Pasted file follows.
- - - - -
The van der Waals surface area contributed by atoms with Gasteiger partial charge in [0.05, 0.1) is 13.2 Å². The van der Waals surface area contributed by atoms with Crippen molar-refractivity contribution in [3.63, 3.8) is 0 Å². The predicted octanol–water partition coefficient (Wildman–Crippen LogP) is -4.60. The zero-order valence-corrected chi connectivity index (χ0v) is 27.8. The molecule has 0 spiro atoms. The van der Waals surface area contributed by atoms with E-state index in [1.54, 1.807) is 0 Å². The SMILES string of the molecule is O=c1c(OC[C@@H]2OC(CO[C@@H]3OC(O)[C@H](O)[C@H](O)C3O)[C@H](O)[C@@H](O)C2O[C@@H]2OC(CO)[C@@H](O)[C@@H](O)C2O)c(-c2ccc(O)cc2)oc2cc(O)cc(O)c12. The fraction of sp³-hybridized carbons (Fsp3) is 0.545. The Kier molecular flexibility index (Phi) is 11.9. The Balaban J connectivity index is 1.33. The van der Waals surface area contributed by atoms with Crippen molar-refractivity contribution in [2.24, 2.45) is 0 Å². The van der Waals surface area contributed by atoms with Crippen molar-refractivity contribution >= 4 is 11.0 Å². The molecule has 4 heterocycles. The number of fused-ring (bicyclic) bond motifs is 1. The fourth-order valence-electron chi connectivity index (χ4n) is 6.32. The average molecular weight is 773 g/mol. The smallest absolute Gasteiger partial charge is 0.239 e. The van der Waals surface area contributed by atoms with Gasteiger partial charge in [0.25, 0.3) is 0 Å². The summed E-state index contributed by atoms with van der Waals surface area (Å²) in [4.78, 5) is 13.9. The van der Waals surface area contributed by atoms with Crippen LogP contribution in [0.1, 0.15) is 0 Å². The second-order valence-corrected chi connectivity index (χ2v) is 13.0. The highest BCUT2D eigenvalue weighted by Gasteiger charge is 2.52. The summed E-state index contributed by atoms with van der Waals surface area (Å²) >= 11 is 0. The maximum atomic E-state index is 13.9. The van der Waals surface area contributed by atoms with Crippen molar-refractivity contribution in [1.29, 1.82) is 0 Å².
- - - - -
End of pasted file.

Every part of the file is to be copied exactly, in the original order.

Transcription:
The van der Waals surface area contributed by atoms with Gasteiger partial charge in [0.05, 0.1) is 13.2 Å². The van der Waals surface area contributed by atoms with Crippen molar-refractivity contribution in [3.63, 3.8) is 0 Å². The predicted octanol–water partition coefficient (Wildman–Crippen LogP) is -4.60. The zero-order valence-corrected chi connectivity index (χ0v) is 27.8. The molecule has 0 spiro atoms. The van der Waals surface area contributed by atoms with E-state index in [1.54, 1.807) is 0 Å². The SMILES string of the molecule is O=c1c(OC[C@@H]2OC(CO[C@@H]3OC(O)[C@H](O)[C@H](O)C3O)[C@H](O)[C@@H](O)C2O[C@@H]2OC(CO)[C@@H](O)[C@@H](O)C2O)c(-c2ccc(O)cc2)oc2cc(O)cc(O)c12. The fraction of sp³-hybridized carbons (Fsp3) is 0.545. The Kier molecular flexibility index (Phi) is 11.9. The Balaban J connectivity index is 1.33. The van der Waals surface area contributed by atoms with Crippen molar-refractivity contribution in [2.24, 2.45) is 0 Å². The van der Waals surface area contributed by atoms with Crippen molar-refractivity contribution >= 4 is 11.0 Å². The molecule has 4 heterocycles. The number of fused-ring (bicyclic) bond motifs is 1. The fourth-order valence-electron chi connectivity index (χ4n) is 6.32. The average molecular weight is 773 g/mol. The smallest absolute Gasteiger partial charge is 0.239 e. The van der Waals surface area contributed by atoms with Gasteiger partial charge in [0.25, 0.3) is 0 Å². The summed E-state index contributed by atoms with van der Waals surface area (Å²) in [4.78, 5) is 13.9. The van der Waals surface area contributed by atoms with Crippen LogP contribution in [0.1, 0.15) is 0 Å². The second-order valence-corrected chi connectivity index (χ2v) is 13.0. The highest BCUT2D eigenvalue weighted by Gasteiger charge is 2.52. The summed E-state index contributed by atoms with van der Waals surface area (Å²) >= 11 is 0. The maximum atomic E-state index is 13.9. The van der Waals surface area contributed by atoms with Crippen molar-refractivity contribution in [1.29, 1.82) is 0 Å².